This year’s event, held on Sunday, Mar. 3, seemed to top all others, said Clayton Club owner, Steve Barton. The crowd was bigger, the day sunnier and the judges hungrier. And a dramatic, double taste off for second and third place proved that the chili was the best ever.
The 18 chili pots that lined the walls of the 140-year-old saloon, represented every kind of chili on the spectrum. The only rule was “no canned chili,” said Barton.
Some chilis were sans beans and thick enough to hold the spoon upright, others were “saucier.” Some were made with beef, some with venison and some with a combination of meats. Some were mild and some were not.
“I don’t think I’ll taste anything I’m eating for a week,” said Clayton Councilman and veteran judge Howard Geller. Geller has judged the contest almost every year.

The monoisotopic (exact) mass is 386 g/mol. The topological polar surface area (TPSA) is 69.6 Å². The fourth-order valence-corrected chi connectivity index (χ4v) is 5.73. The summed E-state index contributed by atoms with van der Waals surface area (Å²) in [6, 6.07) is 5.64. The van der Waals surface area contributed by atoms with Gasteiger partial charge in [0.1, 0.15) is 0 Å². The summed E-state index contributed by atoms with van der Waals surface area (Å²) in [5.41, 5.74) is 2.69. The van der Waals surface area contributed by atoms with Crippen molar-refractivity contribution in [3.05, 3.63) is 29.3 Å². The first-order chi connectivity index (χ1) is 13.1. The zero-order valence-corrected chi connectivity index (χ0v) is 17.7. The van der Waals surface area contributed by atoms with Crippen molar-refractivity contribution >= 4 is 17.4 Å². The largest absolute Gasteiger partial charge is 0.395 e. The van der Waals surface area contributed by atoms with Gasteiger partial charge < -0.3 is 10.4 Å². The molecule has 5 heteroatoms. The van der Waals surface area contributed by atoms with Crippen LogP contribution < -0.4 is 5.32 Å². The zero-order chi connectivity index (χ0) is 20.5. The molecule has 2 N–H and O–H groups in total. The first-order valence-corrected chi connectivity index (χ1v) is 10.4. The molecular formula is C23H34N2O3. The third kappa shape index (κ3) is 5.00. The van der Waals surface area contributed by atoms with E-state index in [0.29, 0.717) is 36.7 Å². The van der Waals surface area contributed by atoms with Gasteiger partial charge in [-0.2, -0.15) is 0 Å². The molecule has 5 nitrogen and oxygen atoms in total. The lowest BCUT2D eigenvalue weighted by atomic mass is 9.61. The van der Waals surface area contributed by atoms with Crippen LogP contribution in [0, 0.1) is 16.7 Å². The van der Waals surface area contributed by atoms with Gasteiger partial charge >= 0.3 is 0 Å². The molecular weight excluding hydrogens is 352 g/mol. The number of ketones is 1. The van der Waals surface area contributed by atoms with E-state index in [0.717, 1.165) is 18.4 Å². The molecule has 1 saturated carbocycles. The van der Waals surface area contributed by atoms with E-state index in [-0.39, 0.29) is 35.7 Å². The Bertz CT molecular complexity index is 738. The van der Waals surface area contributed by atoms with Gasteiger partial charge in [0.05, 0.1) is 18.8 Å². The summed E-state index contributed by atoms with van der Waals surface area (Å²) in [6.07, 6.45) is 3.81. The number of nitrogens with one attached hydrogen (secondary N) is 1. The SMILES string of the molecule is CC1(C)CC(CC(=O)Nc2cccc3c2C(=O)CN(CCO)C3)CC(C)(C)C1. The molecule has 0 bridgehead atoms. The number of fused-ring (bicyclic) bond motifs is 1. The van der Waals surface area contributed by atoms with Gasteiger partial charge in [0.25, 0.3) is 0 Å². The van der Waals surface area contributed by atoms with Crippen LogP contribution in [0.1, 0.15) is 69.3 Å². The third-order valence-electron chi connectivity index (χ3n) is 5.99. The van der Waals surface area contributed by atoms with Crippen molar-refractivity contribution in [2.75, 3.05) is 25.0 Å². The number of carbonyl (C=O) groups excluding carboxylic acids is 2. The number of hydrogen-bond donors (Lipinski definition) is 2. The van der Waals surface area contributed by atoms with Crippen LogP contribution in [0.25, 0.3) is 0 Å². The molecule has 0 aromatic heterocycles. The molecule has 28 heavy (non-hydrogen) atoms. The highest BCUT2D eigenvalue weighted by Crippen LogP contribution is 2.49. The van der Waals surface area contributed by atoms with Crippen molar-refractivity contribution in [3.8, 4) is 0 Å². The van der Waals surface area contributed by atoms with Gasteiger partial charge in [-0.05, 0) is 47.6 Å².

Taking home the blue ribbon and $300 for her non-traditional chili made with turkey and chicken sausage was Clayton Club bartender Naomi Orcutt. Orcutt has entered the last three years but never expected to win.
Orcutt doesn’t really follow a recipe, she said. “I just keep cooking until it tastes good.”
Second place winner Scott Clarenbach grabbed $200 and bragging rights over his mom who also competed.
His win was closely contested by Bob Coonradt of Concord who was one of the three chilis in the double taste off for second and third place. Coonradt, a professional caterer won $200 and plans to be back again next year.
As eager as the cooks were to cross the finish line, their enthusiasm was matched by the spectators who had been waiting all morning for a chance to judge for themselves. As expected, the winning pots were emptied first, but, with 18 entries, there was plenty of chili for everyone. Well, make that 17, since one contestant must have had other plans for his pot of chili. It disappeared from the table as soon as third place was announced.
The Clayton Club Saloon on Main Street is Clayton’s oldest continually operating business. For a calendar of events, go to www.claytonclubsaloon.com